A federal judge in Hawaii has termporarily enjoined the President’s latest travel ban order, finding that it was inconsistent with federal immigration law,. even though non-Muslim countries were now included, and the explanations offered were more extensive and based on considerably more study than the two earlier.

Many law professors and other independent legal observers had concluded that any such challenge would likely fail, unless the courts applied what is increasingly being characterozed as “Trumplaw” – a legal analysis unique to the actions of this president alone, and designed to oppose and frustrate his efforts, even if it requires bending or stretching established legal principles, says public interest law professoR John Banzhaf who explains the new phenomina this way.

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These are not ordinary circumstances, he says, citing a newly recognized phenomena under which at least some judges seem willing to take any action deemed necessary to thwart what they may see as improper decisons by the President, regardless of what existing law provides.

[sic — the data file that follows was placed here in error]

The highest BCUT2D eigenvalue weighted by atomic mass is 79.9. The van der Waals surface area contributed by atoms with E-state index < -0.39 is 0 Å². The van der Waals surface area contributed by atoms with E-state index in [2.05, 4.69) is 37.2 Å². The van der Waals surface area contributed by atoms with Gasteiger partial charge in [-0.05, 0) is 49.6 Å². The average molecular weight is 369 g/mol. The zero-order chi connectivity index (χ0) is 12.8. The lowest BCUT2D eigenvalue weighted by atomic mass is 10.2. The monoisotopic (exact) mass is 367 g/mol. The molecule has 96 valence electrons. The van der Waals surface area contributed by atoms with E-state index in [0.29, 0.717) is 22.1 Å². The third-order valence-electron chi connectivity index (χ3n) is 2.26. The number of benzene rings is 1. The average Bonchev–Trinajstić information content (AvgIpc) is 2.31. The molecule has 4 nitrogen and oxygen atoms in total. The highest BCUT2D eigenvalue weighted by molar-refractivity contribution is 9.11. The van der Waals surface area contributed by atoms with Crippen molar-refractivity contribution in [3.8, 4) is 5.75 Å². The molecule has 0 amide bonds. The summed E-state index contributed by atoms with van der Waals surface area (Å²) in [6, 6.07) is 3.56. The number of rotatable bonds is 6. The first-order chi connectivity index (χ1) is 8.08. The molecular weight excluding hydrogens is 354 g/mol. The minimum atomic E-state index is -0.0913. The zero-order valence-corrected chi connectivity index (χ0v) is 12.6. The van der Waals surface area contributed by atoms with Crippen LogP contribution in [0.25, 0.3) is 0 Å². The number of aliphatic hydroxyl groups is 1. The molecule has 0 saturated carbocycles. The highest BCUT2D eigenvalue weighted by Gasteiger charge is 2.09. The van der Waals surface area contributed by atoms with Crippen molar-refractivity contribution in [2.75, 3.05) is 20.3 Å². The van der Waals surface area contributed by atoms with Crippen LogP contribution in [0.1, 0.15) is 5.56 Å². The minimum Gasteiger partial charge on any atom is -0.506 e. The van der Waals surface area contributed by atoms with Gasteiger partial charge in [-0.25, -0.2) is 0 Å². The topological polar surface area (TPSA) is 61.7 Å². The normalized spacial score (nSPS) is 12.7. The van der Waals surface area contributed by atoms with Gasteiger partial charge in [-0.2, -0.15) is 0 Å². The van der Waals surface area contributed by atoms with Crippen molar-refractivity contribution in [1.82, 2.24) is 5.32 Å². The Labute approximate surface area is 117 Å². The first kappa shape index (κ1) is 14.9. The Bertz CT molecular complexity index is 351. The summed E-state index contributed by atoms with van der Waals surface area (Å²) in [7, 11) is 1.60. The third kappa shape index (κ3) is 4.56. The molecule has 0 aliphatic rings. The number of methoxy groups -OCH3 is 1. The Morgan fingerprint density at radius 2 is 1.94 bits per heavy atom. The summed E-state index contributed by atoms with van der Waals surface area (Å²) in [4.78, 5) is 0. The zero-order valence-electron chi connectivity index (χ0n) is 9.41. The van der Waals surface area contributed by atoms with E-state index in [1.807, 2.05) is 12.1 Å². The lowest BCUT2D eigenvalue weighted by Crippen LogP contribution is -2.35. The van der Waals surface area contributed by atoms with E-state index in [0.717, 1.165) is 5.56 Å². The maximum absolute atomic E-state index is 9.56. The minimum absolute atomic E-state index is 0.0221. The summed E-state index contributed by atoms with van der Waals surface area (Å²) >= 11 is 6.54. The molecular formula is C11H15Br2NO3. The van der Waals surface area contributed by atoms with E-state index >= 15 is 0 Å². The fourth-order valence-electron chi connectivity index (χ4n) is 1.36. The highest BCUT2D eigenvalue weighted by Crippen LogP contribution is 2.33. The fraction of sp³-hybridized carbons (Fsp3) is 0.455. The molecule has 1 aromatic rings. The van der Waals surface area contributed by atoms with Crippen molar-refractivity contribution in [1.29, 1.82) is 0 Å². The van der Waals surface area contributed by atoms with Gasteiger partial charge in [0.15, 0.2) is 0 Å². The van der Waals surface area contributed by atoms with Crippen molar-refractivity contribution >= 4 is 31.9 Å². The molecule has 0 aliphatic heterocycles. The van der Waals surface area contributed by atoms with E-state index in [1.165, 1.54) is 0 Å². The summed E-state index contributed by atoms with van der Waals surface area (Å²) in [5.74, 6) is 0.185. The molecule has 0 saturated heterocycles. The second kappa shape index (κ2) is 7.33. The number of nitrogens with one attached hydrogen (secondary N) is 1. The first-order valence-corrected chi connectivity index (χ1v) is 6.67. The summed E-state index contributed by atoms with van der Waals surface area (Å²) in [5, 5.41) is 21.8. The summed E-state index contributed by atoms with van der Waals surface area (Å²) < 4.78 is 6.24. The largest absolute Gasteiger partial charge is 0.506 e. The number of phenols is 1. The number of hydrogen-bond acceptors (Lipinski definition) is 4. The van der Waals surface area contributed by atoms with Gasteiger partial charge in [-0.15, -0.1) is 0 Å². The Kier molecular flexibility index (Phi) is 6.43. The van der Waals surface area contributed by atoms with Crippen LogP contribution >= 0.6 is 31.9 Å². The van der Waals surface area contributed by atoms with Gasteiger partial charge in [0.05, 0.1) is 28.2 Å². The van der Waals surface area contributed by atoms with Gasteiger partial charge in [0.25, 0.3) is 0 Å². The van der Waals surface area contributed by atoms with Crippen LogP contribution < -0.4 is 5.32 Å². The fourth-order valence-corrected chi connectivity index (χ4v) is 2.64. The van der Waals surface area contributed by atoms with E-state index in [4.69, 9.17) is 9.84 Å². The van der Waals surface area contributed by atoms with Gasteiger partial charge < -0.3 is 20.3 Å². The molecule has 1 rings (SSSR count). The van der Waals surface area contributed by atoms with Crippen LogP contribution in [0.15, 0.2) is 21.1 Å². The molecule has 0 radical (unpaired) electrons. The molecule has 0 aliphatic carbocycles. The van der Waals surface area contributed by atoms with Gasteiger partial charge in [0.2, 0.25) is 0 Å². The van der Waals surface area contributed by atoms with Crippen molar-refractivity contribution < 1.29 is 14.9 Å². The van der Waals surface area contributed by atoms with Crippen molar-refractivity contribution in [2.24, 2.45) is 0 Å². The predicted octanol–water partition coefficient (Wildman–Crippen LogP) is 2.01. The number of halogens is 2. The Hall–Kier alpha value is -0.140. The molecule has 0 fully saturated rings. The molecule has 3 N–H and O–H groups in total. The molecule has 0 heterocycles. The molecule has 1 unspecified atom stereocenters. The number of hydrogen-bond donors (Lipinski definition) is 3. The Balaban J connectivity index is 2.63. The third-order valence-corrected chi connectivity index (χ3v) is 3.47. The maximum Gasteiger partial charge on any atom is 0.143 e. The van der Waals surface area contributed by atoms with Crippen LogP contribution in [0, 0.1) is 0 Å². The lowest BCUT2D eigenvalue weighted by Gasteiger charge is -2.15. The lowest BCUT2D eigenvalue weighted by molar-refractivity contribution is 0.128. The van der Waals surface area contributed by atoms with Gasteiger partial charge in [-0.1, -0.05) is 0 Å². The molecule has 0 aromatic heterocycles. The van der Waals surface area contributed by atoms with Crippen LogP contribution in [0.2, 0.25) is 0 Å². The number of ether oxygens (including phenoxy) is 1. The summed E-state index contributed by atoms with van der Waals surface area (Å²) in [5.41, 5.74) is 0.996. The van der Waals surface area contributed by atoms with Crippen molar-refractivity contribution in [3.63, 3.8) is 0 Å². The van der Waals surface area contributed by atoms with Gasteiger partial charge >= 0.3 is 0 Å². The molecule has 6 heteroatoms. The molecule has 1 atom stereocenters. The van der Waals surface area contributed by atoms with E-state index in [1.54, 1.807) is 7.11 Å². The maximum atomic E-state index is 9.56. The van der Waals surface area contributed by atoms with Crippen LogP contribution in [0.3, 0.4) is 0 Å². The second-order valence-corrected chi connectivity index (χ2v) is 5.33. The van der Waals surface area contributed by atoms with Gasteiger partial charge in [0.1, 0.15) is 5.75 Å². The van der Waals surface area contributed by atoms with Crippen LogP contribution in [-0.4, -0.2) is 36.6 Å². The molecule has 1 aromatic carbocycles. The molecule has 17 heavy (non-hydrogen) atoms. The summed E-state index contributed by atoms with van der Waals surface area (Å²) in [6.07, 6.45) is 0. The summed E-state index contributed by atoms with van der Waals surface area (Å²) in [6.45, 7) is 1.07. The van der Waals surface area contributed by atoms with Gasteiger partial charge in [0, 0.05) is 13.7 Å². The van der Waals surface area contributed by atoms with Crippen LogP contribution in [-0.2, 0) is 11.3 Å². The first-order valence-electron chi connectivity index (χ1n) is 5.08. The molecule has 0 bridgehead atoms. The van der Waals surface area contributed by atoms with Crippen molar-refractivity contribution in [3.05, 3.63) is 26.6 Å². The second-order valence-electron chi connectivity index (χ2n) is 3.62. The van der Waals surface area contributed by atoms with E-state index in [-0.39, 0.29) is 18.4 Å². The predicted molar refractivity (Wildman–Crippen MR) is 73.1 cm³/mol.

Several scholars, including some who oppose him, suggested that courts appear to be adopting a new jurisprudence called "Trumplaw" aimed uniquely at this President; a method of judging cases which is aimed specifically at countering some of the practices of President Trump, even if this development means creating new legal principles and/or overlooking (or at least minimizing) other established ones.

For example, a piece in the New York Times described this new method of deciding cases as "a set of restrictions on presidential action that only apply to Donald Trump. This president cannot do things that would be perfectly legal if any other president did them, under this standard, because the courts will rule against his past demagogy rather than the policies themselves."

While hardly in favor of the President's so-called Muslim bans, the Times piece is nevertheless worried about the various court decisions, staying they establish "a precedent that would further politicize an already-partisan judiciary, by licensing judges to constantly look beyond the law for excuses to rule against politicians (liberal or conservative) they dislike."